(Planetary strives to merge the cosmic and socio-political sides of Ellis’ writing more than anything else I’ve seen of his, and since he was working that ground around the same time as The Authority – at the same company, even! – putting The Authority in the same arena would have been redundant. Of course, this wouldn’t have been clear to anyone reading only The Authority.)

Anyway, Millar came in and obviously decided to have The Authority try to change the people of the world, not just save the world itself, which is a markedly different tone from what Ellis had established. It sounded interesting at first, but ended up being a complete disaster: Wretched, grim, cynical stories full of gratuitously bad language, sex and violence (that is, all three were gratuitous and bad), populated with villains and anti-heroes, issue after issue of mayhem for mayhem’s sake, and really nothing deeper than that in all of it.

I don’t think Millar’s run really “exposed the reader to his (or her) own hypocrisy is supporting the status quo of superhero groups and superhero comics in general”, because he never really grapples with that issue in any depth. There’s a lot of moral ambiguity offered up in his run, but none of it is ever really considered, it’s just presented. And honestly it’s been presented (and considered!) much better many other times before and since (Watchmen, for instance). This run of The Authority is shallow.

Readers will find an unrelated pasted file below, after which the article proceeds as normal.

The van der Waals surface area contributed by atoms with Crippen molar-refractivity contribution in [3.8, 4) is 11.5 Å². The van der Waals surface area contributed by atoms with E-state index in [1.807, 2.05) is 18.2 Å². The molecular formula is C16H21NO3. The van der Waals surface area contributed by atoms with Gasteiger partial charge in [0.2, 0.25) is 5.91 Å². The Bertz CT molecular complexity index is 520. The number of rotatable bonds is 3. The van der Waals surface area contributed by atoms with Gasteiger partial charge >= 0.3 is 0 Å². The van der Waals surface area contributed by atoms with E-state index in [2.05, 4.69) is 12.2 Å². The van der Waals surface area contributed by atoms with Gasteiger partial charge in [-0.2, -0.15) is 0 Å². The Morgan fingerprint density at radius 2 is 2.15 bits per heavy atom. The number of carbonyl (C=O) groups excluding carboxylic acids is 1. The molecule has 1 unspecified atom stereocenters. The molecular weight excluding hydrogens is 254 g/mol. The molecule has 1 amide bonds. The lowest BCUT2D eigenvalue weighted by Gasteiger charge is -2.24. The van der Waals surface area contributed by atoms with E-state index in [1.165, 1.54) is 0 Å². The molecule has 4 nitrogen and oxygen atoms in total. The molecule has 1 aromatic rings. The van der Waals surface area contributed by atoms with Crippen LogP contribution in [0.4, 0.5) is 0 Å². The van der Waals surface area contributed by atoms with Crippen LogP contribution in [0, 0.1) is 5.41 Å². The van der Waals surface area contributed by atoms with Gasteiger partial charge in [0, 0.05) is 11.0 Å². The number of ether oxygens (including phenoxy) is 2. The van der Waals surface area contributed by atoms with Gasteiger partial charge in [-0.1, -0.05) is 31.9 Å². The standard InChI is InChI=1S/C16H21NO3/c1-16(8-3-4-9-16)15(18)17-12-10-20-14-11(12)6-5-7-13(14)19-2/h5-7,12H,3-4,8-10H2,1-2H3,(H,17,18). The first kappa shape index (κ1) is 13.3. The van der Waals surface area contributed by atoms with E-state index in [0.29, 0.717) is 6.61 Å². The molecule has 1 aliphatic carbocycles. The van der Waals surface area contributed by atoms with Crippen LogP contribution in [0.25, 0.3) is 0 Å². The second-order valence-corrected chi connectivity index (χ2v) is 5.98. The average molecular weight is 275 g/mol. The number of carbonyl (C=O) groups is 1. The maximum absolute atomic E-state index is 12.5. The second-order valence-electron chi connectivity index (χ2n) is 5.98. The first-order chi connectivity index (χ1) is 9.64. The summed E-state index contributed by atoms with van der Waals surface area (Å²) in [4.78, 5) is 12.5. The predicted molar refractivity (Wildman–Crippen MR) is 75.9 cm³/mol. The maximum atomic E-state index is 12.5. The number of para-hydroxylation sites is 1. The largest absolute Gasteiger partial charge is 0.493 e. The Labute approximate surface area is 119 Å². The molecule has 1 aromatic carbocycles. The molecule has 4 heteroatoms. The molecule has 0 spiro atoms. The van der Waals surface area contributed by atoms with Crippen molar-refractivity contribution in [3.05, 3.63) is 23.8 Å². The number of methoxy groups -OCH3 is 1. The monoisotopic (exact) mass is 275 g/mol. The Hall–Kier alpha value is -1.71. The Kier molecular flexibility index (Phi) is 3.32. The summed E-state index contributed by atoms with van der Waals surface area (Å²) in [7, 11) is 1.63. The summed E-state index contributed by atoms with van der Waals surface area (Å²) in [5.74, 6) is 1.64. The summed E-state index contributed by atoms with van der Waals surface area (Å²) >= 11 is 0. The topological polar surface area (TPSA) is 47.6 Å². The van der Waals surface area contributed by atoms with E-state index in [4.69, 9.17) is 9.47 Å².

Honestly, the word I would use to describe this period of The Authority is “disgusting”. I’ve never really warmed to Millar’s writing anywhere, since it always seems to be heartless and is often disgusting, and just plain no fun to read. I wouldn’t recommend this run of The Authority to anyone.

Omar Karindu, with the power of SUPER-hypocrisy!

November 8, 2009 at 10:13 pm

To me, the defining excample of Millar’s failure to do more than hint at the shallows of actual politics occurs in #29, when the big moment where the people of the world work as one to save themselves….happens off-panel, in-between pages, and is dealt with in a quickie bit of dialogue so we can get to the “shocking” same-sex superhero marriage scene instead.

When push came to shove, Millar had no idea how to demonstrate the other side of whatever alleged hypocrisy he was lampshading. It’s an artistic failure that leaves the run without thematic closure or a proper climax, and indicates pretty strongly that Millar hadn’t given any of it anywhere near as much thought as his incredibly overgenerous fans.

Frankly, I’ve never seen a writer get as much unearned benefit of the doubt as Millar; considering how rarely he delivers anything beyond cynical action-movie cliches dressed up in fashionable political buzzwords, he’s maintained a slew of readers willing to turn the least hint of an idea in his work as if it were a 1,000-page prize-winning thesis. Say what you will of Morrison or Ellis as too meta or too self-involved, but they do at least explain and make efforts to artistically develop their themes and ideas. Millar’s not even a clever self-promoting ideologue.

The only thing I dislike about Millar’s Authority work is that it pretty much wastes Frank Quitely’s talents. I’d rather have seen him work on things with more substance and depth, even back then, before he became THE Frank Quitely.